Tuesday, November 25, 2008



Ow! Ow! Ow!

I swear that water in the UK boils hotter than in boils in North America. I know that's probably not possible but I'm constantly burning myself when I drink out of my little travel sippy cup. My lips are occasionally raw from the heat of the boiled water here.

But then, I grabbed my cup of fresh made tea during a 'discussion' with Joe and I slopped burning hot tea all over my right hand and my right boobie. Ow! Ow! Ow! It really really hurt. It did. It does. It will.

But it wasn't until I went to put my gloves on to push the chair. It wasn't until I felt the fabric of my shirt move over my burned boobie that I realized that I had done the wheelchair equivilent of stubbing my toe. Movings going to be a bit uncomfortable for a few days. Yikes.

I'm still learning to live in a disabled body, even three years later. I should have immediately realized what burning my hand means when I move with my hands. I should have understood the care I have to take in order to be as mobile as possible.

There are no classes in being disabled. You just have to live well and fully and discover what happens when life happens. It's a series of learning events. Yesterday I was asked how I got so wise. I was taken aback by the question. I certainly have never felt wise. I have even given up aspiring to wisdom. I've got experience, I've got a bundle of mistakes to draw up on when necessary, I've got the brusies (and burns) you get from trying to get on and get by. But that's not wisdom, at least I don't think it is.

Life has a way of keeping you real. Bringing you back to the realization that we all are just a bunch of eating, pooping, boob burning mortals who are trying to get from A to B.

But right now ... B just feels a little further off!


naath said...

We do boil water differently in the UK - or at least I understand that in the US/Canada the electric kettle is a much rarer item whereas here such appliances are found in almost every kitchen.

This may result in more of the water being raised to boiling point or the water being hotter when pored into your mug (less cooling pre-pouring).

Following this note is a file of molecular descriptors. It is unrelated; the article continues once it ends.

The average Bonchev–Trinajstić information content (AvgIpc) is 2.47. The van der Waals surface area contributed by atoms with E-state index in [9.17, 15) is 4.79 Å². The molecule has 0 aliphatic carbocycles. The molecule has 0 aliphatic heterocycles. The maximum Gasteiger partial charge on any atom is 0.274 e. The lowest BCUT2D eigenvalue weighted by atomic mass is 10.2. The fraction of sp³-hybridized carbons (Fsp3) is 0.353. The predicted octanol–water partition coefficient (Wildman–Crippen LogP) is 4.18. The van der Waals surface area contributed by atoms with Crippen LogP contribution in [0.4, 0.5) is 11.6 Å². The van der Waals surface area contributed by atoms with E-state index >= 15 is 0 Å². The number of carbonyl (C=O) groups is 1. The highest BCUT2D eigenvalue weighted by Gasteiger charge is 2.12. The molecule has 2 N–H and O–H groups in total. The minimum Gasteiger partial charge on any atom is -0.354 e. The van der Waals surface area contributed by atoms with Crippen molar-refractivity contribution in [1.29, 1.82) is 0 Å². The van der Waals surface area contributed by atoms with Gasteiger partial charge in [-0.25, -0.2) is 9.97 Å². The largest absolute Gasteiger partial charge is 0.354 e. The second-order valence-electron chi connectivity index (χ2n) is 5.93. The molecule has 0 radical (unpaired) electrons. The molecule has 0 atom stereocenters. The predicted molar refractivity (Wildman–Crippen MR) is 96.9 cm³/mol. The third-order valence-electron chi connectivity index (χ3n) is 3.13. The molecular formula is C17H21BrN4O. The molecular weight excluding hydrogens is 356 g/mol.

Freshly made tea does often scald my tongue somewhat, so I leave it a few minutes to cool. Spilling it on the hands is a nasty though, sympathy.

Or you might be imagining it. You could always get a thermometer and check.

RADAR said...

Hi Dave,

Apologies for the slightly off-topic posting, but I was hoping to benefit from your wisdom. I've just placed a post on RADAR's blog concerning the news that there are now more Down Syndrome births in the UK than in 1989, when pre-natal screening was introduced.

There has been debate as to what has caused this, and I would very much appreciate your opinion on this story, and that of anyone else reading this comment.

On the tea question, the patriotic tea-loving Brit in me wants to say that we brew the best tea (at least in the Western hemisphere - many Asian countries are in a league all their own), and because tea needs actually boiling water to bring out the best flavour (even one or two degrees of temperature loss can have an effect) this explains why tea served fresh here seems hotter than in some other places.

Of course, having been on the receiving end of more ghastly tea than I care to remember at cafes the length and breadth of this nation, particularly on railways, I can't say that, but it would have been nice :o)

best wishes

Aidan (RADAR)

theknapper said...

I think the word "wisdom", like "courage" has an aura about it that it's a quality that doesn't include how you got it....it's somehow magical; that you just "have it" when reality is wisdom often comes from a life fully lived.
You are a truly wise one & I trust your understanding because it comes from real life not just platitudes....there's depth & it's always changing as new information & experiences informs it.

qw88nb88 said...

I can vouch for the electric kettles being hard to find in the US!

Boiling water temperature is the same, presuming the altitude is as well: 100°C / 212°F at sea level.

However, I can tell you that the UK uses 220 volts, whereas the US uses 110 for most appliances; dunno about Canada. So water certainly boils faster in the UK.


TheGonzoGirl said...

@ Aidan,
abfh wrote an interesting article about it today in Whose Planet Is It Anyway?

@ Dave,
I love your blog, whether you call it wisdom, or experience, it's inspiring for sure.
I hope my off-topic answer isn't too rude.